Coach ignored BCA's admonition to stay away

Updated: December 11, 2004, 10:41 PM ET
Associated Press

COLUMBIA, S.C. -- Madre Hill remembers he was a young sophomore who was challenged by then-Arkansas coach Danny Ford to run harder and produce more on the field.

Against South Carolina in 1995, Hill showed everyone he got the message. Hill, who set a Razorbacks record six touchdowns in a 51-21 victory over the Gamecocks nine years ago, was picked by new South Carolina coach Steve Spurrier as the team's running back coach.

"I was just trying to win a championship that season, so my focus was to score as much as I could," Hill said from his new office Saturday night.

Hill, who is black, is also the first assistant named since the Black Coaches Association urged coaches and prospective players to stay away from South Carolina because it did not look at minority candidates or respond to the group's guidelines before hiring Spurrier as Lou Holtz's replacement last month.

Hill said he supports the BCA's mission. He thanked Spurrier and South Carolina athletic director Mike McGee for allowing him to achieve a lifelong dream of coaching. Asked if he reconsidered coming to South Carolina after hearing the BCA's stance, Hill said, "That's all I'm going to say about that."

Hill most likely fills out Spurrier's offensive staff. Naturally, Spurrier will serve as his own offensive coordinator along with coaching quarterbacks. Steve Spurrier Jr. joined his father this month to coach receivers. Holtz holdovers David Reaves and Rick Stockstill are also expected to hold offensive positions.

Hill says his only connections to Spurrier before now were playing against Florida in the 1995 Southeastern Conference championship game and going against Spurrier's Washington Redskins in the NFL in 2002 and 2003.

Hill says South Carolina has a deep and varied group of runners who can succeed in the SEC.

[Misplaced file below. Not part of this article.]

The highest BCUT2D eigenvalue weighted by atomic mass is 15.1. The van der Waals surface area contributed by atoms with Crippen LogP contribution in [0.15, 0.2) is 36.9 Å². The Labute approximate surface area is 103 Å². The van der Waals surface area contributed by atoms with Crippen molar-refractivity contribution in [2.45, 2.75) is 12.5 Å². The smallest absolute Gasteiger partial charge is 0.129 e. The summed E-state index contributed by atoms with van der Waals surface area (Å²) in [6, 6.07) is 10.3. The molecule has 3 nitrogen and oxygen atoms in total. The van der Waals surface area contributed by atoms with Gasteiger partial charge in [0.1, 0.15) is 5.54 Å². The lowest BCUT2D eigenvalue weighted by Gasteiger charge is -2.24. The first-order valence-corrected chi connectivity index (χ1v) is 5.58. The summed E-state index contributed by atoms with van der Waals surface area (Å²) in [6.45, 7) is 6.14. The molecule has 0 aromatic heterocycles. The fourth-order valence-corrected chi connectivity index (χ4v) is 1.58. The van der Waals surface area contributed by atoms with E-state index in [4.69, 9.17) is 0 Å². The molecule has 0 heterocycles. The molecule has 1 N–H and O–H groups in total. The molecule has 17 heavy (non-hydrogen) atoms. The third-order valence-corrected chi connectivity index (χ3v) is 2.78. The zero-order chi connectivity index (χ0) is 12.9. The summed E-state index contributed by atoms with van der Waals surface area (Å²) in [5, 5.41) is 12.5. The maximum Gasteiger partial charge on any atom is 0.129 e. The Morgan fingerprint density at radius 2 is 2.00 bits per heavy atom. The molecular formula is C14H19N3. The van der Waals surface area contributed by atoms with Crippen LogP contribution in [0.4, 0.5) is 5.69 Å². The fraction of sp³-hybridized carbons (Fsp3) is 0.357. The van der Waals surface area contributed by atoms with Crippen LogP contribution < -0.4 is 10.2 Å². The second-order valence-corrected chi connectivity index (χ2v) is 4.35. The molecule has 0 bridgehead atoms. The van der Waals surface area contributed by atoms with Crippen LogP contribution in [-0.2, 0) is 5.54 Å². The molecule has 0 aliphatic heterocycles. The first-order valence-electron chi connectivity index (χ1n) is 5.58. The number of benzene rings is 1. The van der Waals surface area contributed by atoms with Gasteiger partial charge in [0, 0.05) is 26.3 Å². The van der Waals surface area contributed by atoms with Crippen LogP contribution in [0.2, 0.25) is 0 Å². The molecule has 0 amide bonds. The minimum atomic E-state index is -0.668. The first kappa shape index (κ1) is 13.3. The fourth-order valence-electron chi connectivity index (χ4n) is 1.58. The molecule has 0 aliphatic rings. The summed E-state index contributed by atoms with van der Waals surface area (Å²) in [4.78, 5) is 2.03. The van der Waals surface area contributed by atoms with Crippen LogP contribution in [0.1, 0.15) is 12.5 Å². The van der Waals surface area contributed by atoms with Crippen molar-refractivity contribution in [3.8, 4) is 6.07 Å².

"This is a great opportunity and I am fully committed to helping South Carolina become a championship team," Hill said.

Spurrier was excited to have Hill on his side this time.

"He brings a lot of excitement, energy and enthusiasm to our football program," he said.

Gamecock supporters remember Hill bringing them much frustration.

Hill was a highly regarded sophomore still trying to find his way that September Saturday in 1995. He apparently found something against the Gamecocks, rushing for 178 yards and a school-record six touchdowns in a 51-21 victory. He rushed in from 3, 1, 2, 1, 12 and 68 yards in the rout, breaking the Arkansas touchdown record that was set in 1916 and tied in 1981.

"It wasn't something I thought a lot about," Hill said of his record-setting TD game. "It just happened that way."

Hill went on to a school record 1,387 yards that season to lead the SEC in rushing and take the Razorbacks into the league's championship game as Western Division champions -- where they lost to Spurrier's Gators.

But injuries followed Hill after that. He missed all of the 1996 season after hurting his right knee. Reconstructive surgery to his left knee the following spring slowed him during 1997.

Hill, though, returned in 1998, just in time to vex South Carolina again, scoring on a 30-yard touchdown run in Arkansas' 41-28 victory at Williams-Brice Stadium.

After college, Hill was drafted in 1999 by the Cleveland Browns. He was also with Oakland in 2002 when it reached the Super Bowl.

Hill, 28, returned to Arkansas and earned his bachelor's degree this year. He was a graduate assistant coach under the Razorbacks' Houston Nutt this past fall.

Hill is ready to coach and help Gamecock runners achieve. "It's going to be baby steps at first, but then we're going to crawl, then we're going to walk and finally run," he said. "That starts now."

And maybe teach a couple of Gamecock runners to do as well as Hill did.

Copyright 2004 by The Associated Press